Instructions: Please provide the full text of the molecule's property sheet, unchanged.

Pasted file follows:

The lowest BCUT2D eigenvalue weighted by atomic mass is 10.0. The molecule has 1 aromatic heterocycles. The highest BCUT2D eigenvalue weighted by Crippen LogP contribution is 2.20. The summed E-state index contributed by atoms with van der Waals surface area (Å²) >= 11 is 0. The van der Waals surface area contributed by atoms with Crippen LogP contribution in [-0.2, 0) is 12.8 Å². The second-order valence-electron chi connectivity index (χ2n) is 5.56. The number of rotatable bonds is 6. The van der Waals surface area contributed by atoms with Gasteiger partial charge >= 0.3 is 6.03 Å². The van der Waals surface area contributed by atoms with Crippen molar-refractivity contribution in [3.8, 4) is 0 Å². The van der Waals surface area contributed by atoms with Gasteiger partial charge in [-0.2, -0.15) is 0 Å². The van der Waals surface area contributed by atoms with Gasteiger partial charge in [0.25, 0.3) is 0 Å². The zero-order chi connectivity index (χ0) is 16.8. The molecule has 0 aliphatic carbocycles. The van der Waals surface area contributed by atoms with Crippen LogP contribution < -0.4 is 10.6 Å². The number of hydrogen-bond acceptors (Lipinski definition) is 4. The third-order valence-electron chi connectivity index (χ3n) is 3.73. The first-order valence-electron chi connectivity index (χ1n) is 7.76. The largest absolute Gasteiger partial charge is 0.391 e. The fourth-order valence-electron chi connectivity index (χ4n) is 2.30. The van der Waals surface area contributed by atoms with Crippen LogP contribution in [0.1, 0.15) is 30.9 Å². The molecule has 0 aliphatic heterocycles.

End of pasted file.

The lowest BCUT2D eigenvalue weighted by atomic mass is 10.0. The molecule has 1 aromatic heterocycles. The highest BCUT2D eigenvalue weighted by Crippen LogP contribution is 2.20. The summed E-state index contributed by atoms with van der Waals surface area (Å²) >= 11 is 0. The van der Waals surface area contributed by atoms with Crippen LogP contribution in [-0.2, 0) is 12.8 Å². The second-order valence-electron chi connectivity index (χ2n) is 5.56. The number of rotatable bonds is 6. The van der Waals surface area contributed by atoms with Gasteiger partial charge >= 0.3 is 6.03 Å². The van der Waals surface area contributed by atoms with Crippen molar-refractivity contribution in [3.8, 4) is 0 Å². The van der Waals surface area contributed by atoms with Gasteiger partial charge in [-0.2, -0.15) is 0 Å². The van der Waals surface area contributed by atoms with Gasteiger partial charge in [0.25, 0.3) is 0 Å². The zero-order chi connectivity index (χ0) is 16.8. The molecule has 0 aliphatic carbocycles. The van der Waals surface area contributed by atoms with Crippen LogP contribution < -0.4 is 10.6 Å². The number of hydrogen-bond acceptors (Lipinski definition) is 4. The third-order valence-electron chi connectivity index (χ3n) is 3.73. The first-order valence-electron chi connectivity index (χ1n) is 7.76. The largest absolute Gasteiger partial charge is 0.391 e. The fourth-order valence-electron chi connectivity index (χ4n) is 2.30. The van der Waals surface area contributed by atoms with Crippen LogP contribution in [0.1, 0.15) is 30.9 Å². The molecule has 0 aliphatic heterocycles.